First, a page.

What is a carbon footprint?
Understanding climate change and its implications can be overwhelming. Over the last few months, the Plannet Zero blog has been shedding light on the role of carbon dioxide in these conversations . But where does one start their own journey to net zero?
What is a carbon footprint?
Your net zero journey starts with a carbon footprint. This is the sum of all your greenhouse gas (GHG) emissions over a set period of time.
Most human activities release some GHGs. These are called anthropogenic GHGs, and are measured in tCO2e. Your carbon footprint as an individual is determined by lifestyle choices such as consumption patterns, diet, and travel.
It is difficult to estimate the average carbon footprint of an individual with precision. EDGAR, the European Commission’s Emissions Database for Global Atmospheric Research, has estimated that in 2018, the UK’s per capita emissions were of 6.97tCO2e. The World Bank has estimated the same emissions for the same year at 5.4tCO2e. The WWF estimates the UK per capita emissions around 10tCO2e for this year.
The variation in these numbers is indicative depending on how many variable factors go into calculating a per capita footprint, and that an averaged number may not be that useful.
As an individual, you can calculate your footprint on various platforms such as the WWF, ICAO, or the Nature Conservancy.
How do I calculate my carbon footprint?
In order to calculate your individual carbon footprint, you need to calculate your scope 1, 2 and 3 emissions. In simple terms, this is your individual fuel consumption, electricity usage, and everything else.
For an individual, scope 3 emissions are commute (Are you using public transport or your car? Are you carpooling? Can you cycle?), travel (How often do you fly? What distances do you fly? Are you offsetting your flights?), food usage and waste (Are you buying locally sourced seasonal produce? How much of your food goes to waste? Do you have a food bin? Do you recycle your waste?), the purchase of new electronic goods (Have you bought a new phone or laptop this year?), new clothing (What materials are your fabrics made from? Could you purchase these second hand?), etc. The WWF’s carbon footprint calculator looks at your scope 3 emissions as an individual through behavioural monthly spending.
For an organisation, the principle is the same. You track your fuel consumption, electricity usage, and indirect emissions generated by the company’s supply chain.
Can Plannet Zero help me calculate my carbon footprint?
At Plannet Zero, we have developed our own footprinting tool. We offer this solution to our smaller clients through our One Two Zero programme. SMEs tend to have an easier access to their energy bills and are more likely to track their consumption to keep costs down.
Here is the information you will need to calculate your scope 1 and scope 2 footprint:
- Fuel consumption: Do you use natural gas/ heating oil/ coal/ liquid petroleum gas/ petrol/ diesel/ wood/ refrigerant top-ups? You will need to have the date on how much of these you use in litres, tonnes, or kWh.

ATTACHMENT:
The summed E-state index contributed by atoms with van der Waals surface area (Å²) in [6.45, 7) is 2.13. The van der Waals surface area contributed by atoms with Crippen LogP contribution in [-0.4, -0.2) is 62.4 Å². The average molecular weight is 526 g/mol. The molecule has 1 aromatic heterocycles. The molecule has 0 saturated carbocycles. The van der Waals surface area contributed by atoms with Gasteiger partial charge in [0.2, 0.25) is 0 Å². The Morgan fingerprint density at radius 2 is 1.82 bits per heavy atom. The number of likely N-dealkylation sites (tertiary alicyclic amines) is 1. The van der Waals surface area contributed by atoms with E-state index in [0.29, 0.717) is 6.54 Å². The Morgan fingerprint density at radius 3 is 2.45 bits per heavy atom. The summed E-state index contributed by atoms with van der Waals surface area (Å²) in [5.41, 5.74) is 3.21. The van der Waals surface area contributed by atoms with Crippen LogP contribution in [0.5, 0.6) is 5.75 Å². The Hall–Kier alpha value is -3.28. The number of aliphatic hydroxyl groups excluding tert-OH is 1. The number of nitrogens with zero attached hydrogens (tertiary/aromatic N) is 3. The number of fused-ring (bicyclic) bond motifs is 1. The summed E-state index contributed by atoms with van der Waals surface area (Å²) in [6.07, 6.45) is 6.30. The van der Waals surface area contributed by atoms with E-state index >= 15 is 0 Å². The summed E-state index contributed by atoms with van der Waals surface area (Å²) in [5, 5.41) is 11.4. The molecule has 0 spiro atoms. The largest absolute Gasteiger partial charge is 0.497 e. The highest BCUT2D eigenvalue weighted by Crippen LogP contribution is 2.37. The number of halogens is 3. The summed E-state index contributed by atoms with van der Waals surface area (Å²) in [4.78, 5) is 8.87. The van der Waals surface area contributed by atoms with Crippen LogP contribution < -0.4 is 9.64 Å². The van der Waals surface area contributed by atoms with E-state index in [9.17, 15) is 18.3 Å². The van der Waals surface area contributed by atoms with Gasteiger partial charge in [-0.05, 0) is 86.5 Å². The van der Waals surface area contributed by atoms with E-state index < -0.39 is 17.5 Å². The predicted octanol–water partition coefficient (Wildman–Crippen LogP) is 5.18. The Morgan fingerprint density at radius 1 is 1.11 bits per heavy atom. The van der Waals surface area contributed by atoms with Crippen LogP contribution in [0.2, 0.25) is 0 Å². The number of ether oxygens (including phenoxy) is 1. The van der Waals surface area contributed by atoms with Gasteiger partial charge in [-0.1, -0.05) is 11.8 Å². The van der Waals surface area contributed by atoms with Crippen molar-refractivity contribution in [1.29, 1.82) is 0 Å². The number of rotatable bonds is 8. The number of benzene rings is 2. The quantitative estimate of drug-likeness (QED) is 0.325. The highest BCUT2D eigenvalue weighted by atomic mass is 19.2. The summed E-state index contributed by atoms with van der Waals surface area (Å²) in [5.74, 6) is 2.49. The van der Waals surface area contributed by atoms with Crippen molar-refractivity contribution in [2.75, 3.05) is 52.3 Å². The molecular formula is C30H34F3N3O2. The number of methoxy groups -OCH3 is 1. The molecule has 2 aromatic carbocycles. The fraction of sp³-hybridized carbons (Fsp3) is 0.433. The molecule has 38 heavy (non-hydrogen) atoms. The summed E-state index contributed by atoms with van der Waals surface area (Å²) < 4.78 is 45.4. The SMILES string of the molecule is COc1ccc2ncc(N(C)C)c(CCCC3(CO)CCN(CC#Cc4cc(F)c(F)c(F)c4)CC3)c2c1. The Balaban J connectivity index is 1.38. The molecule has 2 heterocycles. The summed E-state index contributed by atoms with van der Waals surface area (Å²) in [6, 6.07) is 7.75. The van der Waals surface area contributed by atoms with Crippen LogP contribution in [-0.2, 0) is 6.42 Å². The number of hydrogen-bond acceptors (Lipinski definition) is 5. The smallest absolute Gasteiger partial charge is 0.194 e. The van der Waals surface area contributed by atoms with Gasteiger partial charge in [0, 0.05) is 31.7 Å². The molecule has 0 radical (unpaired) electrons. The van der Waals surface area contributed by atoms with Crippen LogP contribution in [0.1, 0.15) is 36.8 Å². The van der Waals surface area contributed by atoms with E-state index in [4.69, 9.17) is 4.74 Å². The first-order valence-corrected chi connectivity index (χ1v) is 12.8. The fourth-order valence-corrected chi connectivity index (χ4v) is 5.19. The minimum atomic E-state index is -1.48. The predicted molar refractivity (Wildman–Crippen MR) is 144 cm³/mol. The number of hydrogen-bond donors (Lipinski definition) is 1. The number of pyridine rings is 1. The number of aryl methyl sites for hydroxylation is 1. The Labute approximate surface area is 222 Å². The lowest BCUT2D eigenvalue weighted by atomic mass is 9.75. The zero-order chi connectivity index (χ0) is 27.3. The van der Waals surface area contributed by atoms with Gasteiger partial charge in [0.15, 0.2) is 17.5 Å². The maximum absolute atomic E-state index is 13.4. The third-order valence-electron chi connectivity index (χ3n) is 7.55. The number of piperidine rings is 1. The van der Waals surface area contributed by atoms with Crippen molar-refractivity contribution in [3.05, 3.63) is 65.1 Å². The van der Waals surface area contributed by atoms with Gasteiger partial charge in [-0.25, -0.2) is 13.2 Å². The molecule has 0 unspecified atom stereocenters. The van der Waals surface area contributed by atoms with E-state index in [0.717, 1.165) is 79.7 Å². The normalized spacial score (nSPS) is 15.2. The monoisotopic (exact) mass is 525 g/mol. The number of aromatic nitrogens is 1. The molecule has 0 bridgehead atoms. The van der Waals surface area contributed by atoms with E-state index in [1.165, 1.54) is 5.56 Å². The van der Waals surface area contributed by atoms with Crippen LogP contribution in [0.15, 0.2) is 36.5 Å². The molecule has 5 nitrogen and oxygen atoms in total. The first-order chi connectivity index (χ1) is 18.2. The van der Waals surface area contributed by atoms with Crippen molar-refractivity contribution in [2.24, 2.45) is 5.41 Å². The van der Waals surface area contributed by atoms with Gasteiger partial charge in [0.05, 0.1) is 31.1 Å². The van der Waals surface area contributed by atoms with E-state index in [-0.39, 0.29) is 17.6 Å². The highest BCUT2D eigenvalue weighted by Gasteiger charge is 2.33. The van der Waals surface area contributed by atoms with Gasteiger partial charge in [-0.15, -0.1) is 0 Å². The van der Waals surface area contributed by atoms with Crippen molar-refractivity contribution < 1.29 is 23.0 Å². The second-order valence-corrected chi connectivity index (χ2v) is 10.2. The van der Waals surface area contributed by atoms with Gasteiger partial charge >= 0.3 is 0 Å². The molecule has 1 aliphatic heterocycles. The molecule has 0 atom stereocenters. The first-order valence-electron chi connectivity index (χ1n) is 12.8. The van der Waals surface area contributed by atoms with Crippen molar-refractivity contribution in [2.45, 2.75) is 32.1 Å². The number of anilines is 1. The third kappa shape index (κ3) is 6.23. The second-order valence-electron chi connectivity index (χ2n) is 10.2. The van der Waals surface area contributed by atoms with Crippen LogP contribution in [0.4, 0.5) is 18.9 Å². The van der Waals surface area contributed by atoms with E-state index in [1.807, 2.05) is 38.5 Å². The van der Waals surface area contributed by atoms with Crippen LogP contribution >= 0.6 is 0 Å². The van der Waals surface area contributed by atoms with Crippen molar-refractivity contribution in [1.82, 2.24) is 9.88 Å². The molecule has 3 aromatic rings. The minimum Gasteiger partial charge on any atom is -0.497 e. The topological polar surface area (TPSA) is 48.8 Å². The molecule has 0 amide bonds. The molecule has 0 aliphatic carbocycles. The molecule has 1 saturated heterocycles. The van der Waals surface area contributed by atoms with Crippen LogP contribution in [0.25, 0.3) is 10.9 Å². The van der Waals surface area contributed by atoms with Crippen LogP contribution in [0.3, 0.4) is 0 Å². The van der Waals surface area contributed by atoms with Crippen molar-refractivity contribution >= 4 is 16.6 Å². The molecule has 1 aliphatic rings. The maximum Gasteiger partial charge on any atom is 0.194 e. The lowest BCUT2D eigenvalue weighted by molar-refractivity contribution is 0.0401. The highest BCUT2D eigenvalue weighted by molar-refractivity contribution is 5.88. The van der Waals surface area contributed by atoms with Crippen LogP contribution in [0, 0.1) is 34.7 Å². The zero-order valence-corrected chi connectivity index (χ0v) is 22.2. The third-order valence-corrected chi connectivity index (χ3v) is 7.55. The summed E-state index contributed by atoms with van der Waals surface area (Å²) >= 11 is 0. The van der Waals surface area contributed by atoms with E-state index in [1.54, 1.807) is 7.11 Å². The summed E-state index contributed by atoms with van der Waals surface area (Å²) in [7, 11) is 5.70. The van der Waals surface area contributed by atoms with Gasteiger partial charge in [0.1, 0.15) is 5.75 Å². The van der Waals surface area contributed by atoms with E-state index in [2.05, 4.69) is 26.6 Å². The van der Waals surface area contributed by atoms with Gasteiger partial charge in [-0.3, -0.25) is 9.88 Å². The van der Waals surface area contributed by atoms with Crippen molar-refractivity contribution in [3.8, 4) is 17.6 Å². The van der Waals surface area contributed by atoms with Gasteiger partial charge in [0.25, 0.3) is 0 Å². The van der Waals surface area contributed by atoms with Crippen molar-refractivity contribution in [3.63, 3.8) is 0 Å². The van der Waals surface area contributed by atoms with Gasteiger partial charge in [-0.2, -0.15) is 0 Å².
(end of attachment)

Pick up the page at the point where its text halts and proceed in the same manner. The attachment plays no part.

- The electricity bill for your organisation’s premises in the last 12 months
How do I calculate my organisation’s scope 3 emissions?
Calculating an organisation’s scope 3 emissions is not as straightforward as we would hope, as it relies on data that many companies do not have. To simplify the process, at Plannet Zero we chose to help organisations calculate their emissions according to their operational boundaries. This means, organisations calculate the emissions that fall under their operations. These are emissions within their control. We include the following categories:
- Business travel
- Employee commuting
- Waste and
- Working from home.
Water usage and water waste treatment do not fall under the official definition of the scope 3 categories. However, we have chosen to include this nonetheless as the associated emissions data is easy to collect, especially from wastewater treatment.
What can I do once I have calculated my carbon footprint?
Calculating your carbon footprint will highlight the areas of your life or operations where you can focus efforts to reduce your impact. For instance, if you travel a lot for holidays, you might consider an alternative mode of transport, such as a train or carpool. You might also consider going for one longer holiday every year, rather than several shorter ones.
As an organisation, if your emissions in one scope is significantly higher than others, this may warrant a reduction strategy that a sustainability champion can help implement. A high electricity consumption could be tackled by switching traditional light bulbs to energy efficient LEDs. It could become company policy to switch off lights and appliances when the office shuts every evening. These might sound like minor changes, but will be effective in the long run, both on your bills and your footprint.
Offsetting my emissions
Another strategy to use in conjunction with an abatement policy is to purchase carbon offsets.
Both individuals and organisations can purchase carbon credits. For individuals, carbon credits can be purchased online through a trusted retailer able to cover a relatively small footprint. For larger quantities, working with a retailer or broker such as Plannet Zero allows offsetters to choose specific projects that they may have particular interest in funding.
Please get in touch with one of the members of our team if you would like to discuss your organisation’s emissions, and your options for calculating your carbon footprint and purchasing carbon credits.
Edited by Tiffany Cheung